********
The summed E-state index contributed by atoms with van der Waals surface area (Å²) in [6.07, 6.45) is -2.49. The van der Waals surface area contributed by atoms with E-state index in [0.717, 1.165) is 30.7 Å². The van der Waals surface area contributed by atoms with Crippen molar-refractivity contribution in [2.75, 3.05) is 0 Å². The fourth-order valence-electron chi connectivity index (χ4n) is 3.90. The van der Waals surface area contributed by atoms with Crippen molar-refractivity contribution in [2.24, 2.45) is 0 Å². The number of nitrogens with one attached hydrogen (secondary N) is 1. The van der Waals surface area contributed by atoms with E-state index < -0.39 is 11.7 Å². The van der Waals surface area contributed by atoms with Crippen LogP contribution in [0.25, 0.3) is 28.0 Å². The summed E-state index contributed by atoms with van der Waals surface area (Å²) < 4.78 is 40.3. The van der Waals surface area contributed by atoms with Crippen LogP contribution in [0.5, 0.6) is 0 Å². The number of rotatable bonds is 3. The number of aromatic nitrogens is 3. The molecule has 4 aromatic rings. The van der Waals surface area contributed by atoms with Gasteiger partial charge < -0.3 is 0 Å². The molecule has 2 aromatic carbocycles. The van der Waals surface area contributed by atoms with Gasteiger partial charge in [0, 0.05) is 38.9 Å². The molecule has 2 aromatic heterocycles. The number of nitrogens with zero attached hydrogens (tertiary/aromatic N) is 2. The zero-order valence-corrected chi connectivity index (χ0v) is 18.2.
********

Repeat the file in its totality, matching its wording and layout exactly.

The summed E-state index contributed by atoms with van der Waals surface area (Å²) in [6.07, 6.45) is -2.49. The van der Waals surface area contributed by atoms with E-state index in [0.717, 1.165) is 30.7 Å². The van der Waals surface area contributed by atoms with Crippen molar-refractivity contribution in [2.75, 3.05) is 0 Å². The fourth-order valence-electron chi connectivity index (χ4n) is 3.90. The van der Waals surface area contributed by atoms with Crippen molar-refractivity contribution in [2.24, 2.45) is 0 Å². The number of nitrogens with one attached hydrogen (secondary N) is 1. The van der Waals surface area contributed by atoms with E-state index < -0.39 is 11.7 Å². The van der Waals surface area contributed by atoms with Crippen LogP contribution in [0.25, 0.3) is 28.0 Å². The summed E-state index contributed by atoms with van der Waals surface area (Å²) < 4.78 is 40.3. The van der Waals surface area contributed by atoms with Crippen LogP contribution in [0.5, 0.6) is 0 Å². The number of rotatable bonds is 3. The number of aromatic nitrogens is 3. The molecule has 4 aromatic rings. The van der Waals surface area contributed by atoms with Gasteiger partial charge < -0.3 is 0 Å². The molecule has 2 aromatic carbocycles. The van der Waals surface area contributed by atoms with Gasteiger partial charge in [0, 0.05) is 38.9 Å². The molecule has 2 aromatic heterocycles. The number of nitrogens with zero attached hydrogens (tertiary/aromatic N) is 2. The zero-order valence-corrected chi connectivity index (χ0v) is 18.2.